Today’s Perfect Picture Book pick is Miss Paul and the President: The Creative Campaign for Women’s Right to Vote. [spacer height=”10px”]
Written by: Dean Robbins
Illustrated by: Nancy Zhang
Publisher: Knopf Books for Young Readers (September 2016)
Suitable for ages: 4-8
Themes/Topics: Activism, Right to vote, Women’s suffrage, US history
Brief Synopsis: As a childAlice Paul saw her father go off to vote but not her mother. Why? She studied the nation’s laws and knew they needed to change to allow women the right to vote. Alice protested in different ways and convinced other women to join her.
One day in 1914 she organized a parade that upstaged the arrival of the newly elected President, Woodrow Wilson. He asked to meet her. However the president told her he had more pressing issues to deal with that working on the women’s right to vote . But that didn’t stop Alice Paul. She persisted. Even the president’s daughter Margaret agreed with Alice Paul. Then one day in 1918, President Wilson agreed too!
“Alice Paul hurried up and down Pennsylvania Avenue in a purple hat.
She wanted to make everything perfect for her parade. A parade in Washington D. C. no one would ever forget!”
Why I like this book: This is a wonderful introduction to a female activist who was instrumental in the fight for the right to vote for women. Through scenes that are both playful and serious, Robbins tells the story of activism by describing the actions and persistence of Alice Paul. [spacer height=”10px”]
The book is a wonderful introduction to this period in history and could spark discussion about the US Constitution as well as the role of Congress in making laws. [spacer height=”10px”]
Scroll down the author’s website for Activities for Miss Paul and the President: The Creative Campaign for Women’s Right to Vote. [spacer height=”10px”]
Today’s Perfect Picture Book Friday pick is The Littlest Streetcar by author-illustrator Vernon Smith. What a sweet story! [spacer height=”10px”]
Written & Illustrated by: Vernon Smith
Publisher: Pelican Publishing Company, Inc. (February 2017)
Suitable for ages: 3 and up
Themes/Topics: Self-Concept, Self-esteem, New Orleans, Louisiana, Streetcars & Trains, Transportation
Brief Synopsis: This is a story about a little streetcar named Charlie who wasn’t as popular as other streetcars because he was a maintenance vehicle. Convinced he was “just a worker car”, Charlie didn’t feel worthy or as important as the other streetcars until his skills helped them out of trouble. Charlie then realized he is appreciated and valuable and special, just they way he is.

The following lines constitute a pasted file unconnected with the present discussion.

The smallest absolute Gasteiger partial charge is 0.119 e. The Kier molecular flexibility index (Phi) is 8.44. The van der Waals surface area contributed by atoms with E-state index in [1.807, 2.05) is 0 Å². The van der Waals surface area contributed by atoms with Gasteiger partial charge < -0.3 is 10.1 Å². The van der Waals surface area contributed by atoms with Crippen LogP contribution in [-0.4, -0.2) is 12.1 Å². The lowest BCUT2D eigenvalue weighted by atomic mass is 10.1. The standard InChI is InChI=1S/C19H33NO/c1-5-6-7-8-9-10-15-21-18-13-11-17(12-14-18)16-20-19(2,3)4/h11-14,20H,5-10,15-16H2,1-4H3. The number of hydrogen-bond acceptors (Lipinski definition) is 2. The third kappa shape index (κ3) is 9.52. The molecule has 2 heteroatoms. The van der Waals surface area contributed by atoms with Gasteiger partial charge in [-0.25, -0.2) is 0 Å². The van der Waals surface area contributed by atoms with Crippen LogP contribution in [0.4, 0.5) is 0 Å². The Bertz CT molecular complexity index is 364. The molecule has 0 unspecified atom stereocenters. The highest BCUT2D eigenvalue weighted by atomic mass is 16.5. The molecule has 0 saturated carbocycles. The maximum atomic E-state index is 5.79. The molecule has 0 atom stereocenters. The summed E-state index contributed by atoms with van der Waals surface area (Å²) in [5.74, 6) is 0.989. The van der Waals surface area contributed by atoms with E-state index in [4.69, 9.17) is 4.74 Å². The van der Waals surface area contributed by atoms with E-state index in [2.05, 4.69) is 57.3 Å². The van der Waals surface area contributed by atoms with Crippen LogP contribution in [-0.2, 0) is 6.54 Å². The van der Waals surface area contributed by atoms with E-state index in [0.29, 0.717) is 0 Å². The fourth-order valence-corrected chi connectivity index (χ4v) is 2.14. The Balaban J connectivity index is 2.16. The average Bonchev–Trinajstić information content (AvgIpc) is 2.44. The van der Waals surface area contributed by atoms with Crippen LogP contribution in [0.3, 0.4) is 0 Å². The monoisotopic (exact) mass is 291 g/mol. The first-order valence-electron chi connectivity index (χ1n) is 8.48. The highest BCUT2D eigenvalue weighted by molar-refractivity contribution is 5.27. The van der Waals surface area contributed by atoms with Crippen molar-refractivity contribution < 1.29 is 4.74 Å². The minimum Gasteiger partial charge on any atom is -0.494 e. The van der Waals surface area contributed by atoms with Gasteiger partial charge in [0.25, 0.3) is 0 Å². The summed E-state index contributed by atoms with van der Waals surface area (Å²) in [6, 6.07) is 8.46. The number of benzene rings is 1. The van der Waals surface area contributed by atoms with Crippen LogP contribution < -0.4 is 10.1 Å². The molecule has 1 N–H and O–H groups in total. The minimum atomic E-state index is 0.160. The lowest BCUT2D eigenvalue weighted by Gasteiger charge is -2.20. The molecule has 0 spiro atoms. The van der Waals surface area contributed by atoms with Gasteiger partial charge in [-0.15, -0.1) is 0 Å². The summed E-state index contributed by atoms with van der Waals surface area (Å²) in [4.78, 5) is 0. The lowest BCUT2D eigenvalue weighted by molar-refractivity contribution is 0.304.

“Charlie the Streetcar liked to roll down the tracks and enjoy his day. It made him very happy, because he didn’t go out all the time like the other streetcars.
Some days, Charlie was called upon to put sand on the rails. This would create traction, so the other streetcars could move without the wheels slipping and sliding.”
Why I like this book: This is such an endearing story with a wonderful message. The Littlest Streetcar reminds readers that there is something special about each and every one of us. The artwork is colorful and expressive showing every character’s personality. See if you can find the spread where Vernon Smith gives a shout out to The King Cake Babythe first book we both published with Pelican; he as the illustrator.
In the back matter Smith gives a brief history about New Orleans streetcars and his inspiration for writing the story.
Learn more here about New Orleans Streetcars. And if you are ever in the city take a ride on one!
Read the history of trams, trolleys, and streetcars here and or visit your local train museum.
I am fortunate to have read an advanced copy of BunnyBear, my pick for today’s Perfect Picture Book Friday. What a delightful story![spacer height=”10px”]
Written by: Andrea J. Loney
Illustrated by: Carmen Saldaña
Publisher: Albert Whitman & Company (January 31, 2017)
Suitable for ages: 5-8
Themes/Topics:bears, identity, being yourself, friendship, acceptance
Brief Synopsis:What should a bear do when he feels like a bunny? And other bears called him odd. He wiggled his nose, nibbled on strawberries, and bounced through the forest of course!
Author Andrea Loney tells the story about a bear who did what felt natural because “It made him feel free and light and happy.” Even though others did not always understand, Bunnybear finds out he is not the only animal whose identity is at odds with social norms. Readers will celebrate the importance of staying true to who you are on the inside, despite what you look like on the outside.
“There was once a bear who was more than a bear.
Sure, he was shaggy and stompy like most bears. And he could be loud-very loud-if he wanted to.
But when he was alone, he loved to bounce through he forest, wiggle his nose, and nibble on strawberries. It made him feel free and light and happy.”
Why I like this book: BunnyBear is a wonderful story to introduce kids to the idea that it’s more important to know who you are, be yourself and be happy rather than try to live in a way that doesn’t feel right to please others.
Being different can be difficult and lonely for kids. This story gives them hope. They learn that being true to your natural self means you don’t have to be alone. And somewhere there are friends who will accept you for who you are. The theme of this story is “Just be you.”
Susanna Hill’s book lists on Acceptance/Tolerance and Be Yourself/Individuality.
Chapter Two “I’m Special” and Chapter Six “I Like Myself” from author Vivian Kirkfield‘s book Show Me How! Build Your Child’s Self-Esteem Through Reading, Crafting and Cooking has many activities appropriate activities.
To read more reviews of today’s picks, visit author Susanna Hill’s blog.